They’ve Got The Beats

MP3 players let you carry a virtual jukebox on your hip

If you use a CD walkman for your portable music needs, you’re part of a shrinking majority. The popularity of PCs and the availability of digital music files has made the choice a no-brainer for many music lovers.

Digital music files can be stored on your computer in a number of formats. The most common are MP3 and WMA. The main difference between these formats is the quality of sound in relation to the size of the file. For CD-quality sound 128mb/s is an acceptable standard. The MP3 format, although the most popular, needs the most space to store great sounding music. Many, but not all, players accept both file types.

There are basically two options when considering a MP3 player: hard drive or Flash-based. A hard drive-based player is just what the name implies — a portable hard drive. Data is stored and read from a spinning disk inside the device. These currently range in capacity from 1GB to 30GB. Most double as a secondary storage unit for your PC when connected.

Flash-based players are much smaller and contain no moving parts — using flash memory to store files instead of a hard drive. They hold anywhere from 64MB to 512MB of music. A popular size, 128 MB, holds approximately two hours worth of MP3 files. Flash players come in a variety of tiny packages and most can easily fit in a pocket with room to spare.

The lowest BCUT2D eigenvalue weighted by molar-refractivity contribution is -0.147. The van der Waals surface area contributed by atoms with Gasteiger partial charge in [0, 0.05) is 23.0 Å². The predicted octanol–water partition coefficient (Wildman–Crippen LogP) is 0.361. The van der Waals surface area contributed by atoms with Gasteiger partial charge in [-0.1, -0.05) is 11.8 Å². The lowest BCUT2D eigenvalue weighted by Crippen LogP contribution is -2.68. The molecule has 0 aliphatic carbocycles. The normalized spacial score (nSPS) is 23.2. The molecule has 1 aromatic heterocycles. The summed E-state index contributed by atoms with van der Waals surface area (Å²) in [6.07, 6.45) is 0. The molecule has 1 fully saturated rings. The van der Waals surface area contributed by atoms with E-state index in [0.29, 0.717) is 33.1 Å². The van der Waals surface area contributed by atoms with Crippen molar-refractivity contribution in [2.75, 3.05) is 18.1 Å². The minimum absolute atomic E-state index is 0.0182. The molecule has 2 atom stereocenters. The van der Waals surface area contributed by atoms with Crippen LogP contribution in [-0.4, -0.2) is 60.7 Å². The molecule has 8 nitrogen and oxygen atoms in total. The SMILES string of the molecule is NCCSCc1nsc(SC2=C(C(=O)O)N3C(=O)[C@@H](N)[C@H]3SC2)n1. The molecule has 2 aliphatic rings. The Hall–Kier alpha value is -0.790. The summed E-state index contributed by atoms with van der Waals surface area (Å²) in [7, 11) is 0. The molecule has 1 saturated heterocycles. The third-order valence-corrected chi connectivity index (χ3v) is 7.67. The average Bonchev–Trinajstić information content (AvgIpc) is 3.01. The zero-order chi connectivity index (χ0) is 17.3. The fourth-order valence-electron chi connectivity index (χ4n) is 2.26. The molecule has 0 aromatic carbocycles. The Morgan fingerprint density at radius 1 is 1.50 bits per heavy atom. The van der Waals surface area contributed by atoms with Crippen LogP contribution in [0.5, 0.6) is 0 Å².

FLASH PLAYERS
Co-Won iAudio CW-300
Capacity: 128MB
Pros: Stylish compact design, FM-radio play and record; Advanced sound settings
Cons: Not expandable, plays only MP3s
This well-designed device is an update to the adorable and well-regarded CW-200. It keeps all of the features of its more diminutive sibling, while adding one major improvement — battery life. The addition of a single AA battery (rather than the AAA of the CW-200) increases battery life from about 12 hours to around 30 hours.
Although this device plays only MP3s, which limits you to two hours of music, it handles them deftly. The CW-300 also includes an FM-radio and lets you record from the radio, which is a nice way to add a tune or two to the mix. If you’re looking for a small MP3 player with big sound this could be the player of choice. Available in 256MB capacity (www.jetaudio.com; $239).

Pogo RipFlash DX
Capacity: 128MB
Pros: Records directly from CD player; expandable memory
Cons: Mediocre button layout
RipFlash DX has enough features to satisfy and a couple of extras that make it appealing. The ability to record directly from a CD player makes this unit stand out.
Just plug the included cord into the headphone jack of your CD player (or any other digital music source) to record WMA files directly to the device. The tracks will appear by number rather than name, but it’s an easy way to add more music on the go. Add additional storage capacity by purchasing a MultiMedia/SD Media Card (about $50) that slides into a hidden slot. The RipFlash plays both WMA and MP3 files. Sound quality is good, but not great. This little player

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